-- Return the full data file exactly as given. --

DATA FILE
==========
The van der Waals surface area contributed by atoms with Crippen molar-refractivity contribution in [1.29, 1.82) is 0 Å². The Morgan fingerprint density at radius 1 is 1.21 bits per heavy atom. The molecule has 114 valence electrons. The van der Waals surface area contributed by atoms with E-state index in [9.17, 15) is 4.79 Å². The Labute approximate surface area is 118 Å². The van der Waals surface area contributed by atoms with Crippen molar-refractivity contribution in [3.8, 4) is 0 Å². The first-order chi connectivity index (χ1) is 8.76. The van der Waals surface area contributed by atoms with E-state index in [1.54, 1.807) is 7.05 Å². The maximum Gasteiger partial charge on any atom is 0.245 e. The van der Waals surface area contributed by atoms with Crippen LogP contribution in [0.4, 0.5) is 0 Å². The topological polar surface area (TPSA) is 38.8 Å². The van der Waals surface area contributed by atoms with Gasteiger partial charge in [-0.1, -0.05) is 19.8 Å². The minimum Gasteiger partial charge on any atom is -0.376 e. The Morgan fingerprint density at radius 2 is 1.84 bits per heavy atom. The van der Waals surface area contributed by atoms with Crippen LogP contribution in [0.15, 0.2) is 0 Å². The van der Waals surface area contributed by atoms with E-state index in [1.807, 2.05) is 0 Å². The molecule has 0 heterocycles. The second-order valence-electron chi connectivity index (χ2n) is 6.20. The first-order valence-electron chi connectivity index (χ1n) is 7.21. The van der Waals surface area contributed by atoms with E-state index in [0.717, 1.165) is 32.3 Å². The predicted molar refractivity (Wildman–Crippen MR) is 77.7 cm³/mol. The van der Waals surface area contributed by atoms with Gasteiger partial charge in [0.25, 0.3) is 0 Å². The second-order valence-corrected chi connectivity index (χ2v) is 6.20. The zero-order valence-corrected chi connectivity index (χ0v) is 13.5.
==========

The van der Waals surface area contributed by atoms with Crippen molar-refractivity contribution in [1.29, 1.82) is 0 Å². The Morgan fingerprint density at radius 1 is 1.21 bits per heavy atom. The molecule has 114 valence electrons. The van der Waals surface area contributed by atoms with E-state index in [9.17, 15) is 4.79 Å². The Labute approximate surface area is 118 Å². The van der Waals surface area contributed by atoms with Crippen molar-refractivity contribution in [3.8, 4) is 0 Å². The first-order chi connectivity index (χ1) is 8.76. The van der Waals surface area contributed by atoms with E-state index in [1.54, 1.807) is 7.05 Å². The maximum Gasteiger partial charge on any atom is 0.245 e. The van der Waals surface area contributed by atoms with Crippen LogP contribution in [0.4, 0.5) is 0 Å². The topological polar surface area (TPSA) is 38.8 Å². The van der Waals surface area contributed by atoms with Gasteiger partial charge in [-0.1, -0.05) is 19.8 Å². The minimum Gasteiger partial charge on any atom is -0.376 e. The Morgan fingerprint density at radius 2 is 1.84 bits per heavy atom. The van der Waals surface area contributed by atoms with Crippen LogP contribution in [0.15, 0.2) is 0 Å². The van der Waals surface area contributed by atoms with E-state index in [1.807, 2.05) is 0 Å². The molecule has 0 heterocycles. The second-order valence-electron chi connectivity index (χ2n) is 6.20. The first-order valence-electron chi connectivity index (χ1n) is 7.21. The van der Waals surface area contributed by atoms with E-state index in [0.717, 1.165) is 32.3 Å². The predicted molar refractivity (Wildman–Crippen MR) is 77.7 cm³/mol. The van der Waals surface area contributed by atoms with Gasteiger partial charge in [0.25, 0.3) is 0 Å². The second-order valence-corrected chi connectivity index (χ2v) is 6.20. The zero-order valence-corrected chi connectivity index (χ0v) is 13.5.